Thursday, December 01, 2011

Physics of the Future leads to the Learning of the Future

NPR Story - Text + Audio
Dr. Michio Kaku opened up DevLearn this year.  He was outstanding! And yet, I kept hearing feedback like this, "I LOVED Dr. Kaku, but it was strange to hear the people around me whispering that it doesn't have anything to do with eLearning".  I want to know who these people are that didn't enjoy what Dr. Kaku had to say.  I want to understand.  If our eLearning is about technology being used to deliver learning experiences then why wouldn't a look at the future of technology be interesting to some people?  That confuses me, but doesn't surprise me.

eLearning Follows Technology
I've often said that our industry is a lagging indicator.  Some economist once used that term and to an economist I'm probably butchering the term.  However, I use it to simply mean that we don't invent new technologies.  That's NOT our job.  Our job as designers/developers of learning experiences is to understand the current technologies available to us and our users.  For example, some organizations are still developing strategies for mobile learning solutions with FLASH.  Oops.

Its our job to understand the CONTEXT of our learners work environment FIRST.  That includes a complete assessment of the current technology available to our learners.  One of my pet peeves is Sharepoint bashing.  Yet in MANY organizations that's all they have and its as close to a "social media" platform that they'll ever see.  Some eLearning pundits will still speak quite negatively about Sharepoint.  What's the point?  (Pun intended) If that's what you've got to use then why not use it?  Buying ANOTHER system and forcing your users to learn and manage BOTH is not likely to win you any converts to support your learning solution.

Certain technologies never make it into the mainstream consciousness.  Let's take RSS for example.  I'm a big fan for many reasons.  Its such a simple technology that can be used in very innovative ways.  I was talking about it well over 5 years ago and today my guess is that many still don't know or care about what it is.  AND THAT'S OKAY!  RSS, or something like it, will take hold and none of our learners will be the wiser.  They don't care.  And that's okay too.  They don't need to care.  But WE DO!

What Does the Future Hold?
Doesn't that question intrigue us all even a little bit?  At DevLearn, Dr. Kaku made the case for some very radical new technologies coming in 10, 30, 50, and even 100 years.  You can read his book Physics of the Future: How Science will Shape Human Destiny and Our Daily Lives by the Year 2100 to find out what he talked about.

Even if you only see yourself living for another 50 years, then what he foretold should have at least SOME impact on you.  For example, we are all currently very excited our smart phones.  In essence these devices give us access to a very large percentage of the world's knowledge in the palm of our hands.  Doesn't that blow your mind?  And that's REAL!  That's TODAY!  Not some pipe dream.  So, is it that hard to believe that in 40 or 50 years (or less) we will have the same access to knowledge and information via a contact lens?  If you are one of the people who didn't understand the relevance of Dr. Kaku at an eLearning event then this article is for you.  University of Washington researches have proven that bionic contact lens technology is possible...and safe.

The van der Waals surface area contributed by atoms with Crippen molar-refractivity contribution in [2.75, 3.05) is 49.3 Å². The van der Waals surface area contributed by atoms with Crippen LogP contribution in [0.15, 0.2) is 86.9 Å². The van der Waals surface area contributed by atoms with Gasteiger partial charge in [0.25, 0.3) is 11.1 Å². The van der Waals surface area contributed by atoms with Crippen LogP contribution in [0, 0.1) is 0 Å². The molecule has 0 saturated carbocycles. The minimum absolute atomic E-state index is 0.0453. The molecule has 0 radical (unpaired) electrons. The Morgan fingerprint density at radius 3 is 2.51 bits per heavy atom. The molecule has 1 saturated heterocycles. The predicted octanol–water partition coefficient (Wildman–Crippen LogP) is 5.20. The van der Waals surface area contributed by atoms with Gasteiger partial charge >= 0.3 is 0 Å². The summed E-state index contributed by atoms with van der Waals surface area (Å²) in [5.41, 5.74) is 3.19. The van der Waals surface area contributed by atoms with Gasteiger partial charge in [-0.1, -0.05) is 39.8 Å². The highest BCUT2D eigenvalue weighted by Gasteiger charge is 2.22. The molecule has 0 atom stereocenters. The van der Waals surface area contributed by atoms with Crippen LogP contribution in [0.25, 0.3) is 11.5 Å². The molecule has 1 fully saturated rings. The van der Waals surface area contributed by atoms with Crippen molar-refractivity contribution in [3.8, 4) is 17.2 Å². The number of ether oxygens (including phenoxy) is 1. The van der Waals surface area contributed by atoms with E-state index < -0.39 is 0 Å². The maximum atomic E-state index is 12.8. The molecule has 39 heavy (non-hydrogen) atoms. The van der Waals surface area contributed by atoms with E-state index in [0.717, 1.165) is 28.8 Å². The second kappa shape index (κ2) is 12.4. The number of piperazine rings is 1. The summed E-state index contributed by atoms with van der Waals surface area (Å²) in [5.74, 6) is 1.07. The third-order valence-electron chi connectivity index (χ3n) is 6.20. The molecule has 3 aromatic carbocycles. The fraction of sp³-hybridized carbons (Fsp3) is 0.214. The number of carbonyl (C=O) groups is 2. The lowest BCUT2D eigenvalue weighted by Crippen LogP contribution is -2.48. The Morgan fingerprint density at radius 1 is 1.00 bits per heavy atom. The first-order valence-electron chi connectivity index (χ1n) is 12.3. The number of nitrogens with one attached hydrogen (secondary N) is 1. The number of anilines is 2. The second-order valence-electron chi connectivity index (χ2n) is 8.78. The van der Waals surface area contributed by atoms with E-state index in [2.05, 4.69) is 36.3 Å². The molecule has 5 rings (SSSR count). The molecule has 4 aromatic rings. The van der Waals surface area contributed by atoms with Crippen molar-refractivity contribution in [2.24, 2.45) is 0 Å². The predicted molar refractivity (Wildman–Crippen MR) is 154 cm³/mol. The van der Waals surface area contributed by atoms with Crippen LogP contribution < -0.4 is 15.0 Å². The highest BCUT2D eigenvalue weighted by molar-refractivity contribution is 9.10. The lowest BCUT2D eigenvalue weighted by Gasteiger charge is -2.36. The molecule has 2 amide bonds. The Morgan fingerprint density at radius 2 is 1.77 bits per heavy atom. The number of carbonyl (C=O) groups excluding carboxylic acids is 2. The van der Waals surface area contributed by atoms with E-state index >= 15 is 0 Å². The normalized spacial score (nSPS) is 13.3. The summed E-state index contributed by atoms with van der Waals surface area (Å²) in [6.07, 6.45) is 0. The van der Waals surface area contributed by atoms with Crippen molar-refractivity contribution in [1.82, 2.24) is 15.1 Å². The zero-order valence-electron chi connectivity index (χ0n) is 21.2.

My Fears for our Industry
I cringe at the thought of a powerpoint to contact lens conversion tool.  I know some of you were thinking it.  Let me just remind everyone that with the first mobile devices all we did was squash our elearning "courses" down to fit on the smaller screen.  And we all know that did not work.  We can do so much better.  And many of your colleagues have do a LOT better.  Check out the

I don't care if you didn't like Dr. Kaku, but don't blame me if you're in that organization in 30 years that thinks a "blink now" button will be a good idea to replace the click next button.


pixelgem said...

Hi Brent,

I thought Dr. Kaku's keynote was intensely relevant to eLearning (not to mention user experience). I also saw the article about the bionic contact lens (poor bunny!), and your comment about a "Blink Now" button has me chuckling. It can be daunting to imagine what future technology will be and look like. But I believe that instead of imagining what future technology will be or look like -- which simply takes our existing mental models of how we do things and tries to apply them into the future -- we need to imagine what we may need to DO (or do better), what our GOALS might be, then what technology could potentially fulfill those goals.